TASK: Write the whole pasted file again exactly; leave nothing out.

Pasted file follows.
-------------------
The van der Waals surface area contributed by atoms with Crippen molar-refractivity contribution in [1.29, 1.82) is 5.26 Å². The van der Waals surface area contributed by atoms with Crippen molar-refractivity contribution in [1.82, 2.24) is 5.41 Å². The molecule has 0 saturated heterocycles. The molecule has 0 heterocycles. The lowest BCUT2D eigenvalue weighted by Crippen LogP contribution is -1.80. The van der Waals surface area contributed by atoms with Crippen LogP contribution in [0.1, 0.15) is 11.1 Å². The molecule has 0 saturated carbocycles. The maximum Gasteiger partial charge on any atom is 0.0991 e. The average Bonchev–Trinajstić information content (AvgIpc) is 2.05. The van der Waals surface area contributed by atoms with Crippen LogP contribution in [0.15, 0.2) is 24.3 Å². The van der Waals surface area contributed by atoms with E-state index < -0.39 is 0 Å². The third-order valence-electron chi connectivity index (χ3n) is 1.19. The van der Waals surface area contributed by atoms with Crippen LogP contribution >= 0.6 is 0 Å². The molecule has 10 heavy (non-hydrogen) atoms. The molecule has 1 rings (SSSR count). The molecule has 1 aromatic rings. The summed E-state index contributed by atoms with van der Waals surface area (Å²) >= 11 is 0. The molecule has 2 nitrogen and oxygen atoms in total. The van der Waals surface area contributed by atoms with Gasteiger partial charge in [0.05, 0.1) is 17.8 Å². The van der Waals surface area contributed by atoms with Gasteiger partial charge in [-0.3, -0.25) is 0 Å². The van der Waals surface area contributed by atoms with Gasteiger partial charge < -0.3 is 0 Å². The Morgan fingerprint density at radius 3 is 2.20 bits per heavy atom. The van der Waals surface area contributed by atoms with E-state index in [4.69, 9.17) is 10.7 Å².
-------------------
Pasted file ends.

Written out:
The van der Waals surface area contributed by atoms with Crippen molar-refractivity contribution in [1.29, 1.82) is 5.26 Å². The van der Waals surface area contributed by atoms with Crippen molar-refractivity contribution in [1.82, 2.24) is 5.41 Å². The molecule has 0 saturated heterocycles. The molecule has 0 heterocycles. The lowest BCUT2D eigenvalue weighted by Crippen LogP contribution is -1.80. The van der Waals surface area contributed by atoms with Crippen LogP contribution in [0.1, 0.15) is 11.1 Å². The molecule has 0 saturated carbocycles. The maximum Gasteiger partial charge on any atom is 0.0991 e. The average Bonchev–Trinajstić information content (AvgIpc) is 2.05. The van der Waals surface area contributed by atoms with Crippen LogP contribution in [0.15, 0.2) is 24.3 Å². The van der Waals surface area contributed by atoms with E-state index < -0.39 is 0 Å². The third-order valence-electron chi connectivity index (χ3n) is 1.19. The van der Waals surface area contributed by atoms with Crippen LogP contribution >= 0.6 is 0 Å². The molecule has 10 heavy (non-hydrogen) atoms. The molecule has 1 rings (SSSR count). The molecule has 1 aromatic rings. The summed E-state index contributed by atoms with van der Waals surface area (Å²) >= 11 is 0. The molecule has 2 nitrogen and oxygen atoms in total. The van der Waals surface area contributed by atoms with Gasteiger partial charge in [0.05, 0.1) is 17.8 Å². The van der Waals surface area contributed by atoms with Gasteiger partial charge in [-0.3, -0.25) is 0 Å². The van der Waals surface area contributed by atoms with Gasteiger partial charge < -0.3 is 0 Å². The Morgan fingerprint density at radius 3 is 2.20 bits per heavy atom. The van der Waals surface area contributed by atoms with E-state index in [4.69, 9.17) is 10.7 Å².